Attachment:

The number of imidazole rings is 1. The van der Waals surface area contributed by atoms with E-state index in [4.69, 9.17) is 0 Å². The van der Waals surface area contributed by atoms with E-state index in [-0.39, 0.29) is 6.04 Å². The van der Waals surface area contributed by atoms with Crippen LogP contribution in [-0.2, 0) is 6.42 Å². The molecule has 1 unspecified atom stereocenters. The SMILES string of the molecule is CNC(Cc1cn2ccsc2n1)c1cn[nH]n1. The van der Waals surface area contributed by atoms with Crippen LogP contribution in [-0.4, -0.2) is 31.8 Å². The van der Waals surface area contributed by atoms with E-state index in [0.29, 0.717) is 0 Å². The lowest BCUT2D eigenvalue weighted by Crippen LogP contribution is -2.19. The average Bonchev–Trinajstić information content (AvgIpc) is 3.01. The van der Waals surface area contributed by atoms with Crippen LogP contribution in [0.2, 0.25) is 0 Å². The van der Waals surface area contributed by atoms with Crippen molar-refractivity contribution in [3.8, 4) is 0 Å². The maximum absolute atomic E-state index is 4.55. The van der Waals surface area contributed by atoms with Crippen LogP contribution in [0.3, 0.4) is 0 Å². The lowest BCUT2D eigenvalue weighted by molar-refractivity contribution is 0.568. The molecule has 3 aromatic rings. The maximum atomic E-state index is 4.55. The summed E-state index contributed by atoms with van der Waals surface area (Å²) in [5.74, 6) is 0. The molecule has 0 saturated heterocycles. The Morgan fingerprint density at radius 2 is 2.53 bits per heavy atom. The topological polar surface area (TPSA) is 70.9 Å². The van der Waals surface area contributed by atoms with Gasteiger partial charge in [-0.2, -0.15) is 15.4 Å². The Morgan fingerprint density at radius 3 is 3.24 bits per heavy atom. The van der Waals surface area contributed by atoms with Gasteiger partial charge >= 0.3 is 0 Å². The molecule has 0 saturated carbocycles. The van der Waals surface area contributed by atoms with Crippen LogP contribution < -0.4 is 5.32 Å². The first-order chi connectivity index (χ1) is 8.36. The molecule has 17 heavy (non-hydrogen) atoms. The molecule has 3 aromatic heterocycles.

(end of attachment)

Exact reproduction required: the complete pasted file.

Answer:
The number of imidazole rings is 1. The van der Waals surface area contributed by atoms with E-state index in [4.69, 9.17) is 0 Å². The van der Waals surface area contributed by atoms with E-state index in [-0.39, 0.29) is 6.04 Å². The van der Waals surface area contributed by atoms with Crippen LogP contribution in [-0.2, 0) is 6.42 Å². The molecule has 1 unspecified atom stereocenters. The SMILES string of the molecule is CNC(Cc1cn2ccsc2n1)c1cn[nH]n1. The van der Waals surface area contributed by atoms with Crippen LogP contribution in [-0.4, -0.2) is 31.8 Å². The van der Waals surface area contributed by atoms with E-state index in [0.29, 0.717) is 0 Å². The lowest BCUT2D eigenvalue weighted by Crippen LogP contribution is -2.19. The average Bonchev–Trinajstić information content (AvgIpc) is 3.01. The van der Waals surface area contributed by atoms with Crippen LogP contribution in [0.2, 0.25) is 0 Å². The van der Waals surface area contributed by atoms with Crippen molar-refractivity contribution in [3.8, 4) is 0 Å². The maximum absolute atomic E-state index is 4.55. The van der Waals surface area contributed by atoms with Crippen LogP contribution in [0.3, 0.4) is 0 Å². The lowest BCUT2D eigenvalue weighted by molar-refractivity contribution is 0.568. The molecule has 3 aromatic rings. The maximum atomic E-state index is 4.55. The summed E-state index contributed by atoms with van der Waals surface area (Å²) in [5.74, 6) is 0. The molecule has 0 saturated heterocycles. The Morgan fingerprint density at radius 2 is 2.53 bits per heavy atom. The topological polar surface area (TPSA) is 70.9 Å². The van der Waals surface area contributed by atoms with Gasteiger partial charge in [-0.2, -0.15) is 15.4 Å². The Morgan fingerprint density at radius 3 is 3.24 bits per heavy atom. The van der Waals surface area contributed by atoms with Gasteiger partial charge >= 0.3 is 0 Å². The molecule has 0 saturated carbocycles. The van der Waals surface area contributed by atoms with Crippen LogP contribution < -0.4 is 5.32 Å². The first-order chi connectivity index (χ1) is 8.36. The molecule has 17 heavy (non-hydrogen) atoms. The molecule has 3 aromatic heterocycles.